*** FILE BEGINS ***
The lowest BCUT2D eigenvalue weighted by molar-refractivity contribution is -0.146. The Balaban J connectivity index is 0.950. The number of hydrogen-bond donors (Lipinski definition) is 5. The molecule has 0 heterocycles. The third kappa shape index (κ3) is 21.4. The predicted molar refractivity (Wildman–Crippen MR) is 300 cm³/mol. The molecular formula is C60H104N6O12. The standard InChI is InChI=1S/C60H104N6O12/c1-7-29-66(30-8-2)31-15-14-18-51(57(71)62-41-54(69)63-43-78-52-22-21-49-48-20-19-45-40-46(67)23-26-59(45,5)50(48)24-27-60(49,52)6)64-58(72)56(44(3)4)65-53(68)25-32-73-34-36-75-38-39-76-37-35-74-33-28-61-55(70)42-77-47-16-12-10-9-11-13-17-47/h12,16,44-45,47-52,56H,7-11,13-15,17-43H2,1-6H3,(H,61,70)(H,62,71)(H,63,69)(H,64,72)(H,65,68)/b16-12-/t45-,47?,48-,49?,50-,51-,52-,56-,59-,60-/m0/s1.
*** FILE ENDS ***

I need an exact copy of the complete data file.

The lowest BCUT2D eigenvalue weighted by molar-refractivity contribution is -0.146. The Balaban J connectivity index is 0.950. The number of hydrogen-bond donors (Lipinski definition) is 5. The molecule has 0 heterocycles. The third kappa shape index (κ3) is 21.4. The predicted molar refractivity (Wildman–Crippen MR) is 300 cm³/mol. The molecular formula is C60H104N6O12. The standard InChI is InChI=1S/C60H104N6O12/c1-7-29-66(30-8-2)31-15-14-18-51(57(71)62-41-54(69)63-43-78-52-22-21-49-48-20-19-45-40-46(67)23-26-59(45,5)50(48)24-27-60(49,52)6)64-58(72)56(44(3)4)65-53(68)25-32-73-34-36-75-38-39-76-37-35-74-33-28-61-55(70)42-77-47-16-12-10-9-11-13-17-47/h12,16,44-45,47-52,56H,7-11,13-15,17-43H2,1-6H3,(H,61,70)(H,62,71)(H,63,69)(H,64,72)(H,65,68)/b16-12-/t45-,47?,48-,49?,50-,51-,52-,56-,59-,60-/m0/s1.